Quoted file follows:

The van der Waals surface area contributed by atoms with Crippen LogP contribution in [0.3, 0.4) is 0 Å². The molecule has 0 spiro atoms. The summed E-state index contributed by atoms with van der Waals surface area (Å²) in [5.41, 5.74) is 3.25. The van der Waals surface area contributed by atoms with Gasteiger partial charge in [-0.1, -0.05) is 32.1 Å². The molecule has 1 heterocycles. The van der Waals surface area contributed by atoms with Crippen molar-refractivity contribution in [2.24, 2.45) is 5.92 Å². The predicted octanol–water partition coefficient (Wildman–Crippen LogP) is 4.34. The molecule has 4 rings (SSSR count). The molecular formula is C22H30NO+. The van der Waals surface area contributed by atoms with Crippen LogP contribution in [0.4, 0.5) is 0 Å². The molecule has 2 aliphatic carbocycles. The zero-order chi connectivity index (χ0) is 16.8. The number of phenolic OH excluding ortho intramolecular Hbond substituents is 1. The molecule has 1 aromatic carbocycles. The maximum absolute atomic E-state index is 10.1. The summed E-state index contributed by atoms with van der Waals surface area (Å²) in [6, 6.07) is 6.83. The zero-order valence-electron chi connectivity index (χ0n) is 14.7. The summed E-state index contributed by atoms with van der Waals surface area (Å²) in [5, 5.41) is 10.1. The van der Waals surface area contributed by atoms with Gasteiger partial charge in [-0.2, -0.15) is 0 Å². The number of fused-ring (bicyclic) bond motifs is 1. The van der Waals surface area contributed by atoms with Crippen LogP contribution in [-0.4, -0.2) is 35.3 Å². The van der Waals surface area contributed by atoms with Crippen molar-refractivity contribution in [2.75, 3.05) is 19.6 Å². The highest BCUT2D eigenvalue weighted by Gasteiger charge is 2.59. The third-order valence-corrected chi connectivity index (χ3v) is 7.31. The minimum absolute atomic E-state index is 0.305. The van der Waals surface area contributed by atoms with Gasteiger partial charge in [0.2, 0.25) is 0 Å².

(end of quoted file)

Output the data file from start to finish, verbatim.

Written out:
The van der Waals surface area contributed by atoms with Crippen LogP contribution in [0.3, 0.4) is 0 Å². The molecule has 0 spiro atoms. The summed E-state index contributed by atoms with van der Waals surface area (Å²) in [5.41, 5.74) is 3.25. The van der Waals surface area contributed by atoms with Gasteiger partial charge in [-0.1, -0.05) is 32.1 Å². The molecule has 1 heterocycles. The van der Waals surface area contributed by atoms with Crippen molar-refractivity contribution in [2.24, 2.45) is 5.92 Å². The predicted octanol–water partition coefficient (Wildman–Crippen LogP) is 4.34. The molecule has 4 rings (SSSR count). The molecular formula is C22H30NO+. The van der Waals surface area contributed by atoms with Crippen LogP contribution in [0.4, 0.5) is 0 Å². The molecule has 2 aliphatic carbocycles. The zero-order chi connectivity index (χ0) is 16.8. The number of phenolic OH excluding ortho intramolecular Hbond substituents is 1. The molecule has 1 aromatic carbocycles. The maximum absolute atomic E-state index is 10.1. The summed E-state index contributed by atoms with van der Waals surface area (Å²) in [6, 6.07) is 6.83. The zero-order valence-electron chi connectivity index (χ0n) is 14.7. The summed E-state index contributed by atoms with van der Waals surface area (Å²) in [5, 5.41) is 10.1. The van der Waals surface area contributed by atoms with Gasteiger partial charge in [-0.2, -0.15) is 0 Å². The number of fused-ring (bicyclic) bond motifs is 1. The van der Waals surface area contributed by atoms with Crippen LogP contribution in [-0.4, -0.2) is 35.3 Å². The van der Waals surface area contributed by atoms with Crippen molar-refractivity contribution in [2.75, 3.05) is 19.6 Å². The highest BCUT2D eigenvalue weighted by Gasteiger charge is 2.59. The third-order valence-corrected chi connectivity index (χ3v) is 7.31. The minimum absolute atomic E-state index is 0.305. The van der Waals surface area contributed by atoms with Gasteiger partial charge in [0.2, 0.25) is 0 Å².